Access and Accessibility of Academic Libraries' Electronic Resources and Services: Identifying Themes in the Literature From 2000 to the Present

Access and Accessibility of Academic Libraries' Electronic Resources and Services: Identifying Themes in the Literature From 2000 to the Present

Barbara Blummer (Center for Computing Sciences, USA) and Jeffrey M. Kenton (Towson University, USA)
Copyright: © 2017 |Pages: 26
DOI: 10.4018/978-1-5225-2665-0.ch011
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Abstract

An analysis of the literature on access and accessibility in academic libraries identified five themes including: evaluating electronic resources and services for disabled users, examining the digital divide and electronic access in countries with limited resources, analyzing access to library collections and services, increasing access to electronic resources and services, and utilizing tools to promote access to resources. The review highlighted the importance of assessment, user studies, collaboration, skills instruction, and technologies in fostering access and accessibility in academic libraries. Assessing all users' access to library resources remains essential in identifying issues with the delivery of services and materials through the web. User studies foster improved access to resources by revealing individuals' resource and instructional needs as well their physical impairments. Collaboration among various entities supports funding, resource acquisition, and service development, especially in countries with limited resources. Instruction, like collaboration, enhances users' access through the improvement of their information and digital literacy skills. Lastly, access and accessibility of library resources centers on the use of technology to support all users' abilities to utilize libraries materials and services. Students' access to library resources and services is critical for their completion of course work as well as their development of 21st Century skills.
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Background

The literature highlights the importance of information accessibility to foster its use. However, as Aguolu and Aguolu (2002) remind, us the availability of information does not assure its accessibility (as cited in Ugah, 2008). Ugah (2008) pointed to five obstacles to information accessibility such as “conceptual, linguistic, critical, bibliographic and physical” (p. 3). The author also maintained the more accessible information sources are, the more likely they are to be used. Likewise, studies that illustrate the popularity of electronic journals over their print counterparts and Google rather than subscription databases, underscore users’ need for convenience in accessing library materials.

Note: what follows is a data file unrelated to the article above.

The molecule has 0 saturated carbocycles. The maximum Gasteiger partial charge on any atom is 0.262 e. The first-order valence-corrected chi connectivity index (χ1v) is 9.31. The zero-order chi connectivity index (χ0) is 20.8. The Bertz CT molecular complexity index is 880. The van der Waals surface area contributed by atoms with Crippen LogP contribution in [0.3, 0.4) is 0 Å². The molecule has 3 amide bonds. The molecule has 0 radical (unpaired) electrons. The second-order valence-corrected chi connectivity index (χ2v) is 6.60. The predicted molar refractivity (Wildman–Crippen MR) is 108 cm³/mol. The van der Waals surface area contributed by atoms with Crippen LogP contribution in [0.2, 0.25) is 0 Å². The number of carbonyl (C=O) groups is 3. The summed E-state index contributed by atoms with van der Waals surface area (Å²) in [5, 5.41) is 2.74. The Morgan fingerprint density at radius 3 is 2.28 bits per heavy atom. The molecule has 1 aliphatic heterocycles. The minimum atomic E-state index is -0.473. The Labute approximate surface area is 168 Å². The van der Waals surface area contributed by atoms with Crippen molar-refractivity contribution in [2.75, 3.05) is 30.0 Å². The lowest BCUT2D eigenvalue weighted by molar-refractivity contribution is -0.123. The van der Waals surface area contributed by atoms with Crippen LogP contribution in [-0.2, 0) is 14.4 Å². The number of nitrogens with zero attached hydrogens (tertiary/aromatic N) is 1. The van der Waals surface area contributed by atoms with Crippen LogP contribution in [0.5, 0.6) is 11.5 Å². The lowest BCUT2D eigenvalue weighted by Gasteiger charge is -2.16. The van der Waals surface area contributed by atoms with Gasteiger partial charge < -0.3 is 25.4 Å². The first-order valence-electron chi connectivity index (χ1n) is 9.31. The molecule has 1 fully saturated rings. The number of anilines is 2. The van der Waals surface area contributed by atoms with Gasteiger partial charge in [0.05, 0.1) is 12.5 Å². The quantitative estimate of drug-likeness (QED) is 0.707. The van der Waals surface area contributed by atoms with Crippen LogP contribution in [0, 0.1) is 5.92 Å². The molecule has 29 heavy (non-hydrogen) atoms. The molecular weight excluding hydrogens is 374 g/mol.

In the pre-digital era accessibility of library resources included access to the building, the staff, the card catalog, and the catalog records. A variety of factors influenced users’ access to materials in this period including: the library’s operating hours, the knowledgeability of its staff, the circulation period for an item, the call number, the shelving layout, as well as the librarians’ usage of cataloging standards and rules. The latter remained particularly important and centered on librarians’ adherence to classic texts in cataloging items (Knowlton, 2008). These tools enhanced the findability of library records in the last four decades and included the Anglo American Cataloging Rules, the Library of Congress Subject Headings, the Library of Congress Classification schedules and the U.S. Machine Readable Cataloging to (Briscoe & Selden, 2000, pp. 181-182).

The advent of the Internet extended information accessibility in academic libraries with the inclusion of virtual access to resources and services. Foremost, the availability of electronic resources coupled with the popularity of the web fostered its use for delivering content from subscription databases, online journals, virtual collections, the Online Public Access Catalog (OPAC) as well as library services (Ewing, 2005; Jasper & Sheble, 2005; Kaur &Verma, 2009a, 2009b; McHale, 2008; Northrup & Ashmore, 2006). Libraries created webpages to provide access to their resources and also adapted services such as reference, reserves and document delivery to support users online (Buckstead, 2001; Burk, 2006; Li & Fullerton, 2002; Platt, 2002; Slater, 2008; Withers, Casson, & Shrimplin, 2002; Wynstra, 2005). In addition, the appearance of new cataloging standards and rules such as resource description and access (RDA) and other new vocabularies and description schemes aimed to promote use and access to various print and digital materials (Baker, Coyle, & Petiya, 2014; Guenther, 2003; Tillett, 2011). Moreover, catalogers’ use of linked data as well as the Open Archives Initiative Protocol for Metadata Harvesting (OAI-PMH) increased users’ access to online collections (Shreeves, Habing, Hagedorn, & Young, 2005).

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